Abandoned Soviet Monuments From the Future That Were Not

Removed From The Crowd. Unexpected Encounters IV.

Abandoned Soviet Monuments From the Future That Were Not - An exercise in speculative analysis on the viral object “”

Multimedijalni institut - net.kulturni klub MaMa
Preradovićeva 18, Zagreb,

Wednesday, 17.12.2014

16.00 - 21.00

With: Ilya Budraitskis, Ana Teixeira Pinto, Antonia Majaca, Milica Tomic, Andrew Herscher, Branimir Stojanovic, Ivana Bago, Sanja Horvatincic

Organized by Delve - Institute for Duration, Location and Variables,

Unexpected Encounters engage with the phenomena of the delayed audience by looking into the ways in which art forms, practices and encounters get either politicized or depoliticized over time. Aiming at establishing a temporary interpretative community gathered around diverse individual notes and 'theses in the making', the seminars aim to communize individual research and to open thought formation processes to group reflection.

This year’s encounter centers on a seemingly trivial moment in the aesthetico-political history of abstract modernist form, creating an amalgam of an anatomy class and a psychoanalytic session around a specific object – the Internet link This Internet page presented a selection of hyper-aestheticised images of decontextualized Yugoslav modernist monuments dedicated to the antifascist struggle of the WWII while ‘translating’ them into the universal language of the world wide web by coining a symptomatically incorrect title: ‘Abandoned Soviet Monuments That Look Like They Are From The Future’. The web page soon went viral and gained planetary popularity.

The images themselves however, had actually been made a couple of years earlier by a certain Belgian photographer who went on a tour through the post-Yugoslav landscapes in search for the socialist picturesque and dubbed them ‘Spomeniks’ - a hybrid term coined from the English nominative plural form and the South Slavic noun Spomenik [Monument]. Soon after they had made their first rounds on the world wide web, these images started generating wide interest and apparently influenced works exhibited in galleries and art fairs, appearing in low budget sci-fi movies, glossy designer postcards and music videos by British pop bands, even shrinking in size to fit necklaces and earrings sold on online fashion sites. No less symptomatically, they also made their way into diverse forms of more 'serious' and 'critical' ruino-philiac projects in the field of contemporary art, catching the attention of investigative architects and researchers of all kinds. Simply put, the “Spomeniks”, as they were dubbed the first time the depoliticizing Western gaze was placed upon them, witnessed a sudden planetary explosion.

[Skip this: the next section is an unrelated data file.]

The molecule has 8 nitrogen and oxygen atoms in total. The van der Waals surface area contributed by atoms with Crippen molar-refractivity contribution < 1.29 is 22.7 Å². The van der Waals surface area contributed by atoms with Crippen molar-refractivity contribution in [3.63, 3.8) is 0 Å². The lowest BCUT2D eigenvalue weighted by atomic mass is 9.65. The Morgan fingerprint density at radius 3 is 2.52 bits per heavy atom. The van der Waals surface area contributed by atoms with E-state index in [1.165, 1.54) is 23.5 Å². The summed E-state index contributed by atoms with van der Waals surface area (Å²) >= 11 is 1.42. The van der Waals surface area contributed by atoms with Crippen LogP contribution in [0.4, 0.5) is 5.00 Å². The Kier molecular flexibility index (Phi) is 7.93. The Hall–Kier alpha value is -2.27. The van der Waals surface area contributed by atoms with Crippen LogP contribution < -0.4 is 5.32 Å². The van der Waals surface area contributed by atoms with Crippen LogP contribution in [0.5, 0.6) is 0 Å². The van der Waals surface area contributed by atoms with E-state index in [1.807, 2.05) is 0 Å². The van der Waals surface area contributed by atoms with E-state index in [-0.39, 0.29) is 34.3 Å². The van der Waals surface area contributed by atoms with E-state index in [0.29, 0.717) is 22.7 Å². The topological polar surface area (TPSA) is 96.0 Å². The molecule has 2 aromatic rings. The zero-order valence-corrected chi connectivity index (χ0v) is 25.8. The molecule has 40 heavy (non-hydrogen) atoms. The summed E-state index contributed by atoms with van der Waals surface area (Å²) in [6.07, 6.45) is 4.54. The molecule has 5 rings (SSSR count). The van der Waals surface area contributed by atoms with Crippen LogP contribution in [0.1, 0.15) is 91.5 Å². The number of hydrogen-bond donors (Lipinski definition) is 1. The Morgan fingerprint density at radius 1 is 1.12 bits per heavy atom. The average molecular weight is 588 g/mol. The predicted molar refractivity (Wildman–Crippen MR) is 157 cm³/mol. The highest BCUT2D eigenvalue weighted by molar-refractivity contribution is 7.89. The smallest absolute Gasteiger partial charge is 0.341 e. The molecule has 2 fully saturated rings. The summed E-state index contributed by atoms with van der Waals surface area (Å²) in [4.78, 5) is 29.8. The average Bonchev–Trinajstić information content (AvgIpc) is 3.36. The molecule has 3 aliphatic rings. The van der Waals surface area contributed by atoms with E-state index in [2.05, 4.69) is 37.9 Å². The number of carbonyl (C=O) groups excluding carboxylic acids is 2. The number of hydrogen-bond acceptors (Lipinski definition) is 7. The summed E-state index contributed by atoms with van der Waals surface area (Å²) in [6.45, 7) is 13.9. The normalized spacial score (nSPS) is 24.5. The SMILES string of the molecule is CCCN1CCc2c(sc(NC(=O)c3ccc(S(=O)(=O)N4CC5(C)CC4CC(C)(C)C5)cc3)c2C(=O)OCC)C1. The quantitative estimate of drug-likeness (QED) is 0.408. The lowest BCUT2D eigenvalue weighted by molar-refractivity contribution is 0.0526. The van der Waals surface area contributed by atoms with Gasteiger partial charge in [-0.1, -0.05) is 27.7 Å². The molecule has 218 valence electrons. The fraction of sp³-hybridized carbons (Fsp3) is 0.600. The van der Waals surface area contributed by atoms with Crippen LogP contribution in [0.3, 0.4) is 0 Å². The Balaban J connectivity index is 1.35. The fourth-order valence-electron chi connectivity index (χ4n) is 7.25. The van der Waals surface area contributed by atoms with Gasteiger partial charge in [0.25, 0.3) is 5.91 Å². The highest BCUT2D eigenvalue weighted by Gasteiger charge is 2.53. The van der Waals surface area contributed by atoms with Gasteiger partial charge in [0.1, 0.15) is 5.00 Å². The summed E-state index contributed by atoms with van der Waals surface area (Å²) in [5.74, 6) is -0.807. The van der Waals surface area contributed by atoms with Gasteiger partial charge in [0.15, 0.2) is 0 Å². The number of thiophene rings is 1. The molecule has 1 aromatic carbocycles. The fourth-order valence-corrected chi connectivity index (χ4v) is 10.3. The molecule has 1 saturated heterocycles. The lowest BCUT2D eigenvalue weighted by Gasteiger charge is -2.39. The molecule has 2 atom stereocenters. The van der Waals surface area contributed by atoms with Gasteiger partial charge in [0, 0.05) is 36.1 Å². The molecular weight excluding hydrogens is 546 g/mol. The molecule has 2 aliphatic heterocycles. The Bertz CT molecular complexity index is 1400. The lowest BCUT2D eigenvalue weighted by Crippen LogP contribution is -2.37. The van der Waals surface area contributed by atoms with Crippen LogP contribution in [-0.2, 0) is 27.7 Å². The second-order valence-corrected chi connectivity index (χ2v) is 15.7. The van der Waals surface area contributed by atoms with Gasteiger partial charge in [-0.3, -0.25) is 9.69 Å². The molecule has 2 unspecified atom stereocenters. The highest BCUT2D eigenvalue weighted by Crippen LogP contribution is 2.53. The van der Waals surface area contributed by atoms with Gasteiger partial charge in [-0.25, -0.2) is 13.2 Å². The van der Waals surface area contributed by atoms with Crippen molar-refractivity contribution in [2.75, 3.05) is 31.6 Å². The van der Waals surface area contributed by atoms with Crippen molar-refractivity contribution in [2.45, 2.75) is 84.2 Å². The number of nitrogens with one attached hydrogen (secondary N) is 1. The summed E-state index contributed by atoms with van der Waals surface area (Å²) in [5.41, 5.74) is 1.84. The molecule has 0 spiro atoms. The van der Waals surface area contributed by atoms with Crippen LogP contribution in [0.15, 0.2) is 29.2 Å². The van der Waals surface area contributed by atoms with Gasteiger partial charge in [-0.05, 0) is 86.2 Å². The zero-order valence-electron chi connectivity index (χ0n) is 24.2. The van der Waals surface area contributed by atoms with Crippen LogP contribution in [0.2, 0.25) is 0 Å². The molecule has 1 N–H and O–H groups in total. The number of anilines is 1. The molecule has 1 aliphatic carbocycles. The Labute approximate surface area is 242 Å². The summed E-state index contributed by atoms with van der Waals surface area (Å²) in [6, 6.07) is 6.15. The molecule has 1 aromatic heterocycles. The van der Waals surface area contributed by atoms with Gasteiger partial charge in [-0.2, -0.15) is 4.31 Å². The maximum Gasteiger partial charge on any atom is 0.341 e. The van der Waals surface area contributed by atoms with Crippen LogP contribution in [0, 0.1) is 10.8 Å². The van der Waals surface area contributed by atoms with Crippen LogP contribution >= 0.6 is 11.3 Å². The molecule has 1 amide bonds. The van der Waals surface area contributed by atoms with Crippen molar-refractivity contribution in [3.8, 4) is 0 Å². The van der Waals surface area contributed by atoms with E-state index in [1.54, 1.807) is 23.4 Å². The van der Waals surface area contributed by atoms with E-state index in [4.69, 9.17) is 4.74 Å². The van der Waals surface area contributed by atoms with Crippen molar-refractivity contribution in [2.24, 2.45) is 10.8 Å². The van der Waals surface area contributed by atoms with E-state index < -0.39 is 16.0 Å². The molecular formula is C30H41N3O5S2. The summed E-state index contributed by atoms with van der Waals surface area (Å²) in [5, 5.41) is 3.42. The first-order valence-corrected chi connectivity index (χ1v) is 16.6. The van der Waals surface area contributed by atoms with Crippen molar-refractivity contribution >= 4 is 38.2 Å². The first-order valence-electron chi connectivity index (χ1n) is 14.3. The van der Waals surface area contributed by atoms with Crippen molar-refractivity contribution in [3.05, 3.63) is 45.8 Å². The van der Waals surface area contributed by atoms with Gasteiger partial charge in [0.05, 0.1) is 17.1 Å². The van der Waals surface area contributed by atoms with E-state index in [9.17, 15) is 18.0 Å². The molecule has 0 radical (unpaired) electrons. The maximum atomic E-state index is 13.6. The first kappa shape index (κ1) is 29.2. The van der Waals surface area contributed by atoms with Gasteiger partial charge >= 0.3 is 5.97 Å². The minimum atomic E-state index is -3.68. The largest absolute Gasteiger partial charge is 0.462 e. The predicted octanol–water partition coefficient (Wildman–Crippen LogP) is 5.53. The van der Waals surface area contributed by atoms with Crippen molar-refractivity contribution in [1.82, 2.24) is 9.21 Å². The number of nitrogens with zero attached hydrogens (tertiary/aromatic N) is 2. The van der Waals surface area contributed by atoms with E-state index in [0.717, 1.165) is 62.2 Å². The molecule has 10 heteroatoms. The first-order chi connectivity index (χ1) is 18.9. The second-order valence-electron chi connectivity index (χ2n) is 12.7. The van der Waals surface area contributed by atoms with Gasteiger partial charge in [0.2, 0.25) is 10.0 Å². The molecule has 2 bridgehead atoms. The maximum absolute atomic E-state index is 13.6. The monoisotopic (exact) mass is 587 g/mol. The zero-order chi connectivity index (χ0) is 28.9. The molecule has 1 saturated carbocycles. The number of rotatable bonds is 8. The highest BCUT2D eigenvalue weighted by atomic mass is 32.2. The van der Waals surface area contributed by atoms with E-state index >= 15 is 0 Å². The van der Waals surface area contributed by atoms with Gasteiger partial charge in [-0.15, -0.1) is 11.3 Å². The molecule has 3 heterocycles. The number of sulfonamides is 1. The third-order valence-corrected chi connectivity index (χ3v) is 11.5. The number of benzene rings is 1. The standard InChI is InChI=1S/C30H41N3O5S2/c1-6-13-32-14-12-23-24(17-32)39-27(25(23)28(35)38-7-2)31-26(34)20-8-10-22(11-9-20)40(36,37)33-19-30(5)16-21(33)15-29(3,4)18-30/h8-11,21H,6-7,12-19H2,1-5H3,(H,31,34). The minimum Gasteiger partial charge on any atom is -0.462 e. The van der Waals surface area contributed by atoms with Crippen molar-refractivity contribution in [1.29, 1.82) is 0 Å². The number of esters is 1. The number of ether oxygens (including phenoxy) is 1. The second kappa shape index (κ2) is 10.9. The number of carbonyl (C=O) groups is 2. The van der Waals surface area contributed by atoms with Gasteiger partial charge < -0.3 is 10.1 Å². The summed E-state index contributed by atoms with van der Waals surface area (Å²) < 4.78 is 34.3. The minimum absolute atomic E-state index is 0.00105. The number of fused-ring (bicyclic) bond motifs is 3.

This year's Unexpected Encounters seminar looks both at the digital and analog debris of antifascist socialist-modernist monuments. Reading the title of the viral link itself as a “viral object” provides an entry point for the interpretive community through the interrelated notions of Abandoned, Soviet, From the Future, Monument, Commemoration, Revolution, Depolitization, Cosmism, Universal Language, Internet, Abstract Form as Universal language, Speculative Fiction.

At the same time, the seminar takes place against a backdrop of debate on the monuments of Yugoslav abstract modernism in the post Yugoslav space itself - one which generates either a conservationist impulse or an equally depoliticized folklore of leftist melancholia. Instead of joining the celebration of these monuments' emancipatory political potential, the encounter calls for a demystification and critique of the Yugoslav modernist canon and the ways it is accessed by the left today. It proposes to question these objects as material incarnations of petrified revolution and the prime form of the bureaucratic, post-revolutionary and reactionary moment. We approach these objects, their popular resonances and their place in the reproduction of melancholic leftist mourning neither through the (disciplining) discipline of art history nor through heritage activism. Rather, the seminar is seen as a speculative exercise and a methodological experiment in which the ‘viral object’ is assessed both as the evidence, actant and center of group analysis.

16.00 Intro (Antonia Majaca)
16.15 Ana Teixeira Pinto: Comparative futurology: Soviet Cosmism vs. Capitalist Eschatology
16.45 Ilya Budraitskis: Contradictions of Russian Politics of Memory: The Revolutionary Museum Strikes Back
17.30 Andrew Herscher: The Memory of Politics: Socialist Monuments In Post-(Socialist) Yugoslavia?
17.45 Discussion


18.30 Antonia Majaca: Political History of Forms - Communist Desires, Capitalist Aesthetics.
19.00 Sanja Horvatincic. Undoing the Cabinet of Socialist Curiosities – The Case of Spomeniks
19.30 Branimir Stojanovic: Socialist Modernism - the Prime Form of Counter Revolution?
20.00 Milica Tomic: From Monument to Ruin and Back
20.30 Discussion

Concept by Antonia Majaca.
Discussions moderated by Ivana Bago and Antonia Majaca.